NORMAN, Okla. (AP) _ Jason White has almost everything Oklahoma is looking for in a quarterback: accuracy, the respect of his teammates and a history of winning big games.
But the 6-foot-2 senior also has two wobbly knees, something that could prevent the Sooners from challenging for their eighth national championship.
If White can stay healthy _ something he hasn't been able to do after going down with knee injuries in each of the last two years _ then the Sooners likely will be odds-on favorites to play in the Sugar Bowl, this year's national championship game.
``I feel that, physically, he's in tremendous shape,'' coach Bob Stoops said. ``But I felt that way a year ago.''
At last year's end, Oklahoma (12-2, 6-2 Big 12) had the look of a team eager to make amends for a couple of regular-season mishaps by easily beating Colorado in the Big 12 title game and Washington State in the Rose Bowl.
The Sooners hope to build off of those wins with an efficient, balanced offense and a downright dominating defense. Nine starters return to a unit that ranked 10th in the nation in total defense, fifth in points allowed.
``We can be the best defense that OU has ever had,'' defensive tackle Dusty Dvoracek said. ``Maybe the best that college football has ever seen.''
The anchor is defensive tackle Tommie Harris, who made All-American last season depute battling a groin injury. He's one of four Sooners on the preseason watch list for the Nagurski Award, given to the best defender in the nation. The other OU nominees are senior linebacker Teddy Lehman, senior cornerback Derrick Strait and senior safety Brandon Everage.
If that wasn't enough, the two newcomers to the starting lineup _ junior defensive end Jonathan Jackson and junior safety Donte Nicholson _ have been the objects of praise all summer.
The 6-foot-2, 210-pound Nicholson, a junior-college transfer from California, is being touted as the next Roy Williams. Jackson came on strong at the end of last season, finishing with two sacks in the Rose Bowl.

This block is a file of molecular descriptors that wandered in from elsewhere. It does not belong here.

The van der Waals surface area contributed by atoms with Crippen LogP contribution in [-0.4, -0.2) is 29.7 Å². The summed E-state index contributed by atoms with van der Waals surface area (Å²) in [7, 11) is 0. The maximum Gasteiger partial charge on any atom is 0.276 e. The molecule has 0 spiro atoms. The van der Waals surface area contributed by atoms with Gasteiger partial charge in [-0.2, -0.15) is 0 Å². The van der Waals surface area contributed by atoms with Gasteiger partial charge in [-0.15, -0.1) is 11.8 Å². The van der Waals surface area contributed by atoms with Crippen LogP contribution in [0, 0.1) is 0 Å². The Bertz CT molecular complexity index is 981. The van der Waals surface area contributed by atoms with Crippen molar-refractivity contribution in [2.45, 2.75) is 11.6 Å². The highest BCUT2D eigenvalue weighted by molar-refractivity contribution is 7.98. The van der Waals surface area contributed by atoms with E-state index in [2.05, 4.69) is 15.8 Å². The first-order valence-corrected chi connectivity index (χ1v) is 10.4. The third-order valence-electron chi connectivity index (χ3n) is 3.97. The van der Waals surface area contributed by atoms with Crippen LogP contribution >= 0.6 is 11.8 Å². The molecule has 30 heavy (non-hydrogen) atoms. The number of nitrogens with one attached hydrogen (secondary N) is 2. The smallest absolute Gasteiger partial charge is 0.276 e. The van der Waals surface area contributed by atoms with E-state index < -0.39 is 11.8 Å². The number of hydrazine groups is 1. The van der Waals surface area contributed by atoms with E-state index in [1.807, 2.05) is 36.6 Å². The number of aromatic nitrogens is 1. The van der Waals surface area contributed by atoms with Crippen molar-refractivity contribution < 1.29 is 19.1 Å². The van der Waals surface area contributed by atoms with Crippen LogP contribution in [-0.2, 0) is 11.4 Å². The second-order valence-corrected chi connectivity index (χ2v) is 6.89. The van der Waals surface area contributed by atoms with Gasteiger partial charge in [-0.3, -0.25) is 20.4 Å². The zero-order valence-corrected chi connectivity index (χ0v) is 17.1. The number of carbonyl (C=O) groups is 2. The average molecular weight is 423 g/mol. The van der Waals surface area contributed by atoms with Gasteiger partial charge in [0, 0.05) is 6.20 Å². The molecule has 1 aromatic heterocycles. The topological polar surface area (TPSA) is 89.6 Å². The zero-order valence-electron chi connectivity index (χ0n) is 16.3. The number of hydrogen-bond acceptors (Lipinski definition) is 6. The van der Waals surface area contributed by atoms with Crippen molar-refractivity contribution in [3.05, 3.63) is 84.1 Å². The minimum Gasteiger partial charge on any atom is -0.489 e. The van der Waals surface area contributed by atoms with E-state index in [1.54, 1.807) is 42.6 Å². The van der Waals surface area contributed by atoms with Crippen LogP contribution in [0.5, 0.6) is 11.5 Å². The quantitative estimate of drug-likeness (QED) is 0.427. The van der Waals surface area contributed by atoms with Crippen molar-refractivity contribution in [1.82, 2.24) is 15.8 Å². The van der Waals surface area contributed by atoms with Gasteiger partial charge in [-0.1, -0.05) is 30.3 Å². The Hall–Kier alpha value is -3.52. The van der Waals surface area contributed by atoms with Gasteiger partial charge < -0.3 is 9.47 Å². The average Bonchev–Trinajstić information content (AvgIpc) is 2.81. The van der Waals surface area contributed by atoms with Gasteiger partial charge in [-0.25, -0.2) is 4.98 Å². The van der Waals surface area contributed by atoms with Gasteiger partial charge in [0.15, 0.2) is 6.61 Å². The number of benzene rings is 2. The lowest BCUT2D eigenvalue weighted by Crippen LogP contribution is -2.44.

``We've got tons of athletes all over the place,'' Lehman said. ``We're so deep, it's going to be awesome to watch.''
That should relieve some of the pressure on an offense that must depend on White's creaky knees, while replacing an 1,800-yard rusher and its top four receivers.
Sophomore Kejuan Jones figures to get first crack at taking over for Quentin Griffin, who last year had the second-best single-season rushing performance in school history and left as OU's all-time leader in receptions.
At 5-foot-9, 187 pounds, Jones resembles Griffin in size, but not style. Jones, who is more of a grinder, set a school freshman-record with 14 touchdowns last season.
He'll run behind an offensive line that Stoops says is the best he's had at Oklahoma. Three starters return and the other two played a lot last year.
The line will need to be good to keep White healthy through a thorny schedule that features seven teams that played in bowls last year, including longtime nemesis Texas on Oct. 11 in Dallas.
White has started only four games in his career and injuries to both knees have sapped much of the athleticism that made him a threat when he came off the bench to lead OU past Texas in 2001.
White is confident the Sooners could be headed to New Orleans in January if he avoids the rehab room.
``I feel like I'm just as capable as I used to be,'' he said. ``I guess I don't have any more knees to blow out.''